Get thee to a condo: Unit in former Wilmette convent to hit market soon

Condo has “fat little German cherubs” carved into historic columns

Get thee to a condo: Unit in former Wilmette convent to hit market soon
1041 Ridge Road, Wilmette (Compass)

Fat German cherubs? Check. Open floor plan? Yes. Former nunnery? That too.

A condominium in a former Wilmette convent is going on the market next month for $749,000, Crain’s reported. The two-bedroom has columns and vaulted ceilings and access to a 134-foot balcony that overlooks one of the building’s two large interior courtyards.

“It’s pleasant, kind of a retreat,” owner Marion Walsh, who bought it for $448,500 in 2011 with her husband and is moving to a retirement home, told Crain’s. The condo was once a side aisle of Mallinckrodt College’s chapel.

The 180,000-square-foot building, reserved for people aged 55 and older, was built in 1916 for the Sisters of Christian Charity in 1916. It was designed by Hermann Gaul, the Chicago architect who designed many Catholic churches across the region including Immaculate Conception in Bridgeport, St. Benedict’s in North Center and St. Philomena in Hermosa.

After becoming Mallinckrodt College, the building was sold twice more before developers transformed it into housing.

Walsh and her husband installed a Schonbek chandelier and chose a creamy color scheme for the home to “keep it light.” A room between the formal living area and the primary bedroom, which Walsh used as a sitting room, could house a library, exercise room or music room.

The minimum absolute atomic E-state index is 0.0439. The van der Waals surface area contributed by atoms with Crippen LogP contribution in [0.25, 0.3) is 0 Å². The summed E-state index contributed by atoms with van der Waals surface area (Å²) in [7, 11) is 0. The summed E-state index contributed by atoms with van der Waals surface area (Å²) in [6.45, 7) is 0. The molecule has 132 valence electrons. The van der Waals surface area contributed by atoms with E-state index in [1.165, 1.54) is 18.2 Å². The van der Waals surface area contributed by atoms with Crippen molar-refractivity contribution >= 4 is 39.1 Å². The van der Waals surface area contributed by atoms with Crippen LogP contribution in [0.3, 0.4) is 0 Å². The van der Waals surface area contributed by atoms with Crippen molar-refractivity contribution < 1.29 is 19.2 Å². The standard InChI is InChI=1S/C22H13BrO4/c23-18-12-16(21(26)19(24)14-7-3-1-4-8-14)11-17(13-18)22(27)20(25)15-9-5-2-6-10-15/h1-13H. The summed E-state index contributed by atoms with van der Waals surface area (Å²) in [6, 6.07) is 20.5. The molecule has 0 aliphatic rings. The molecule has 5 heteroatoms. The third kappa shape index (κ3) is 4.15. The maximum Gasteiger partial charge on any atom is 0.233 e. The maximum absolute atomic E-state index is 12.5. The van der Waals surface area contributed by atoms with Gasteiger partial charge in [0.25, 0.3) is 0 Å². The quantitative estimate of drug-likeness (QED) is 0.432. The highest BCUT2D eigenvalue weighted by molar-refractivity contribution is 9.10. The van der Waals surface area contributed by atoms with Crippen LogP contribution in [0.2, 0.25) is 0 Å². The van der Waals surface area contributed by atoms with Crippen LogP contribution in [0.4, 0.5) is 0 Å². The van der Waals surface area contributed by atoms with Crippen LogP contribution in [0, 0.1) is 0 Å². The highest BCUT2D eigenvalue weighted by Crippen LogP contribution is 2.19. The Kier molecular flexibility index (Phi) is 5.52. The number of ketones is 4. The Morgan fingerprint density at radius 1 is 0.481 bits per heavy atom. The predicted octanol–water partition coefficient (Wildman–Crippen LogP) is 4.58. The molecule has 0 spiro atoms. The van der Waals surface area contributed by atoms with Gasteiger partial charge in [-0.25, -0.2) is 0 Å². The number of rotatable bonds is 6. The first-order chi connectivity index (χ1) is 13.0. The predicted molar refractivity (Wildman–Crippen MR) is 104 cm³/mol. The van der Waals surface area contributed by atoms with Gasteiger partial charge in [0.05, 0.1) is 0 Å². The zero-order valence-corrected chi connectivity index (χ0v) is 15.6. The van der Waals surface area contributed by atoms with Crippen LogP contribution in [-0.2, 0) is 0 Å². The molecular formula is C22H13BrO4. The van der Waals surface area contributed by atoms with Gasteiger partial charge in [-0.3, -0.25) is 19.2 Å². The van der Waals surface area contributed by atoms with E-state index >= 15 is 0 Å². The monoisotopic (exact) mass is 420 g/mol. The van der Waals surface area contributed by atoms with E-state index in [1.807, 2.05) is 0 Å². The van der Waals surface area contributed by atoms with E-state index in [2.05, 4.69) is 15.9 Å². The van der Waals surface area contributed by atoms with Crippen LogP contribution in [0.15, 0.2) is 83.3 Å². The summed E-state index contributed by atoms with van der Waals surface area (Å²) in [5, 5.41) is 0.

Sign Up for the undefined Newsletter

By signing up, you agree to TheRealDeal Terms of Use and acknowledge the data practices in our Privacy Policy.

The 288-square-foot primary bedroom has a private bathroom, walk-in closet and an office. The home also has a smaller, second bedroom.

A few miles away, one of two condos in a restored mansion built for a Titanic survivor hit the market for $7.65 million. It has five bedrooms across 6,400 square feet and still has some of the original 1917 design features from David Adler and Henry Dangler.

The full 16,000-square-foot home was built for Emily Ryerson and her three children after they fled the Titanic in a lifeboat while traveling home for the funeral of another son, a Yale student who had been killed in a car accident. Her husband, Arthur Ryerson, was among about 1,500 people who lost their lives.

Read more

[Crain’s] — Victoria Pruitt